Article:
More on Consumer Protection
Congresswoman Maxine Waters (D-Calif.) and the African American Members of the House Financial Services Committee (known as the FS 10) were recently honored by the Black Press of America and the National Newspaper Publishers Association Foundation (NNPAF) with the 2011 Political Leadership Award for their work during negotiations for the Dodd-Frank Wall Street Reform and Consumer Protection Act of 2010. The Congresswoman and Congressman William Lacy Clay, Jr. accepted the award on behalf of the FS 10 at an event last week at a Newsmaker Dinner and Gala at the Omni Shoreham Hotel.
Congresswoman Maxine Waters (D-Calif.), the ranking member of the Subcommittee, issued the following opening statement:
Thank you, Mr. Chairman, for convening this hearing today to examine the potential for creating a covered bond market in the United States.
Today we convene to discuss covered bonds, and Representative Garret's covered bond bill, H.R. 940.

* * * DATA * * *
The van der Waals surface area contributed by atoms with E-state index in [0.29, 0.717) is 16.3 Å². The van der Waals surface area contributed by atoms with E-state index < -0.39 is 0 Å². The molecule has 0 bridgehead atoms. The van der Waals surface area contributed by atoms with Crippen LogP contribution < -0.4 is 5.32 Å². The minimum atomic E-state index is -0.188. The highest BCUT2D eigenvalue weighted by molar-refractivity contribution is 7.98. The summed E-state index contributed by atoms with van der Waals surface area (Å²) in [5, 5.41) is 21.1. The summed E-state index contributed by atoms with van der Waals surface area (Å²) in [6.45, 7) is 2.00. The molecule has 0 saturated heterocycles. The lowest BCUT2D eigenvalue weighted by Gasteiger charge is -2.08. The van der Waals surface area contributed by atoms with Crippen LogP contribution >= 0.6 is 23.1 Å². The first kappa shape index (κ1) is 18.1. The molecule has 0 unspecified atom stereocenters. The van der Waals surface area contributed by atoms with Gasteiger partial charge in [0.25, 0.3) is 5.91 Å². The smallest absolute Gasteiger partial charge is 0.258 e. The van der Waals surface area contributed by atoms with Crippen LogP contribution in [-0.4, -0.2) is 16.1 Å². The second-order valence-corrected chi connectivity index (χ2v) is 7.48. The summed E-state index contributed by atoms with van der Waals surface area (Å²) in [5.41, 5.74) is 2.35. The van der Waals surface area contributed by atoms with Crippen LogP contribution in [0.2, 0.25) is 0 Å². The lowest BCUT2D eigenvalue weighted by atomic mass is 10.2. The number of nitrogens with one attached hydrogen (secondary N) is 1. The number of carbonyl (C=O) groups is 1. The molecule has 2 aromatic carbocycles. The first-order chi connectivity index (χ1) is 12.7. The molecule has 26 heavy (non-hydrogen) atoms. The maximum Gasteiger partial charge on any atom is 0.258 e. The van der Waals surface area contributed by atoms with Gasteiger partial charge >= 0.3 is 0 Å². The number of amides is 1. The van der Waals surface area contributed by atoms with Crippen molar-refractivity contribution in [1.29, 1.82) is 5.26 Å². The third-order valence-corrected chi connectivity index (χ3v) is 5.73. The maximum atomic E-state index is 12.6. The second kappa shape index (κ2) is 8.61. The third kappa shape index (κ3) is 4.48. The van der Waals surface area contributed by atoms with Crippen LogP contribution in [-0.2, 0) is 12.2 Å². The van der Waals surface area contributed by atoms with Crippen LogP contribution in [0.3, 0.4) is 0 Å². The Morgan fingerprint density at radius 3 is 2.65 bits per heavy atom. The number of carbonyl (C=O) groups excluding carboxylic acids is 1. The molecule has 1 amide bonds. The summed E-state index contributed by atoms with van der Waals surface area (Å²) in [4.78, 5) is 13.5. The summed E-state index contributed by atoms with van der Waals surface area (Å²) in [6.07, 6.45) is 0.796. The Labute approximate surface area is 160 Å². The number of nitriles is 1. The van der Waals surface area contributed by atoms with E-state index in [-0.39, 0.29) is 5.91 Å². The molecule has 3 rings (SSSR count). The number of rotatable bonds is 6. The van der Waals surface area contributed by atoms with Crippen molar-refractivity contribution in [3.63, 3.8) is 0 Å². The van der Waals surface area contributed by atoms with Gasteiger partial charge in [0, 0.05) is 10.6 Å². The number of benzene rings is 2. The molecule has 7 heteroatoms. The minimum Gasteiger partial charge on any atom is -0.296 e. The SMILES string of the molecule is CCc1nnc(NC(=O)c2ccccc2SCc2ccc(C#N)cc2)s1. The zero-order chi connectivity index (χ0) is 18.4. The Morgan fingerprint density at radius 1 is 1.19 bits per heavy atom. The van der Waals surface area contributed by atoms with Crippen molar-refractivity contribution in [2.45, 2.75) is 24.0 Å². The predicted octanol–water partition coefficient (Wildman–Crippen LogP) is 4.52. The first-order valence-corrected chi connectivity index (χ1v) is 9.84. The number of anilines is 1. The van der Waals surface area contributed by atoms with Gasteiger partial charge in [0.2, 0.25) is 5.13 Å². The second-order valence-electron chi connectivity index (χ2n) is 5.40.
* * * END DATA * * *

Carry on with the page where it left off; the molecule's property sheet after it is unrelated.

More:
by Charles J. Lewis
Rep. Jim Himes, D-4, a veteran of Wall Street and housing finance, says he hopes to play a major role in the reform of Fannie Mae and Freddie Mac, the two failed government-sponsored companies that have helped homebuyers get mortgages, but which are now in government custody.
Last week, the Obama administration urged Congress to consider options on reforming the two companies, which have cost taxpayers $154 billion so far, making them the most expensive bailout in the financial crisis.
`To play an active role'
By Stacy Kaper